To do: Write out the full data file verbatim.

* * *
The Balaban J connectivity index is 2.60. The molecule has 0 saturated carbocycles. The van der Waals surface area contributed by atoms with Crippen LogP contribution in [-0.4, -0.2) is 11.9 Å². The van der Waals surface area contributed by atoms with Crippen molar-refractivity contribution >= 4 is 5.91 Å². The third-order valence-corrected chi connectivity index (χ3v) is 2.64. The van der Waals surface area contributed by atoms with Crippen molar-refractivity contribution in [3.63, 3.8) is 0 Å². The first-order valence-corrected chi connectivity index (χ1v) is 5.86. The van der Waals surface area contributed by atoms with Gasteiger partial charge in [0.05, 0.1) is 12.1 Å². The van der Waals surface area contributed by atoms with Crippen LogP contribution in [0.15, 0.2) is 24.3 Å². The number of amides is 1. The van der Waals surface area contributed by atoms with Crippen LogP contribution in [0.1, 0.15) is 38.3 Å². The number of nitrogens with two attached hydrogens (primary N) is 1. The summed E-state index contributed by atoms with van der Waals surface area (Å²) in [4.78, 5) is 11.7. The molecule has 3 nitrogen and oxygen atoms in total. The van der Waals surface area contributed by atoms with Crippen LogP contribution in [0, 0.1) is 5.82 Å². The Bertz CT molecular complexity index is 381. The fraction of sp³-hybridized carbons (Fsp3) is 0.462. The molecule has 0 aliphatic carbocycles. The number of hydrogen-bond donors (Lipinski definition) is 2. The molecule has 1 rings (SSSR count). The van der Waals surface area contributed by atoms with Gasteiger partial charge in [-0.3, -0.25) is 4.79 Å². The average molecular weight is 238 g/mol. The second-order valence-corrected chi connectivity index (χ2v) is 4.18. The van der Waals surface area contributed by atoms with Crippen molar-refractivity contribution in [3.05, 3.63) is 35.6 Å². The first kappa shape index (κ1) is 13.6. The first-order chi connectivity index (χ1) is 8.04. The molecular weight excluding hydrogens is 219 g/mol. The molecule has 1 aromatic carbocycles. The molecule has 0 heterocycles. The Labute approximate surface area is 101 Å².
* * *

The Balaban J connectivity index is 2.60. The molecule has 0 saturated carbocycles. The van der Waals surface area contributed by atoms with Crippen LogP contribution in [-0.4, -0.2) is 11.9 Å². The van der Waals surface area contributed by atoms with Crippen molar-refractivity contribution >= 4 is 5.91 Å². The third-order valence-corrected chi connectivity index (χ3v) is 2.64. The van der Waals surface area contributed by atoms with Crippen molar-refractivity contribution in [3.63, 3.8) is 0 Å². The first-order valence-corrected chi connectivity index (χ1v) is 5.86. The van der Waals surface area contributed by atoms with Gasteiger partial charge in [0.05, 0.1) is 12.1 Å². The van der Waals surface area contributed by atoms with Crippen LogP contribution in [0.15, 0.2) is 24.3 Å². The number of amides is 1. The van der Waals surface area contributed by atoms with Crippen LogP contribution in [0.1, 0.15) is 38.3 Å². The number of nitrogens with two attached hydrogens (primary N) is 1. The summed E-state index contributed by atoms with van der Waals surface area (Å²) in [4.78, 5) is 11.7. The molecule has 3 nitrogen and oxygen atoms in total. The van der Waals surface area contributed by atoms with Crippen LogP contribution in [0, 0.1) is 5.82 Å². The Bertz CT molecular complexity index is 381. The fraction of sp³-hybridized carbons (Fsp3) is 0.462. The molecule has 0 aliphatic carbocycles. The number of hydrogen-bond donors (Lipinski definition) is 2. The molecule has 1 rings (SSSR count). The van der Waals surface area contributed by atoms with Gasteiger partial charge in [-0.3, -0.25) is 4.79 Å². The average molecular weight is 238 g/mol. The second-order valence-corrected chi connectivity index (χ2v) is 4.18. The van der Waals surface area contributed by atoms with Crippen molar-refractivity contribution in [3.05, 3.63) is 35.6 Å². The first kappa shape index (κ1) is 13.6. The first-order chi connectivity index (χ1) is 8.04. The molecular weight excluding hydrogens is 219 g/mol. The molecule has 1 aromatic carbocycles. The molecule has 0 heterocycles. The Labute approximate surface area is 101 Å².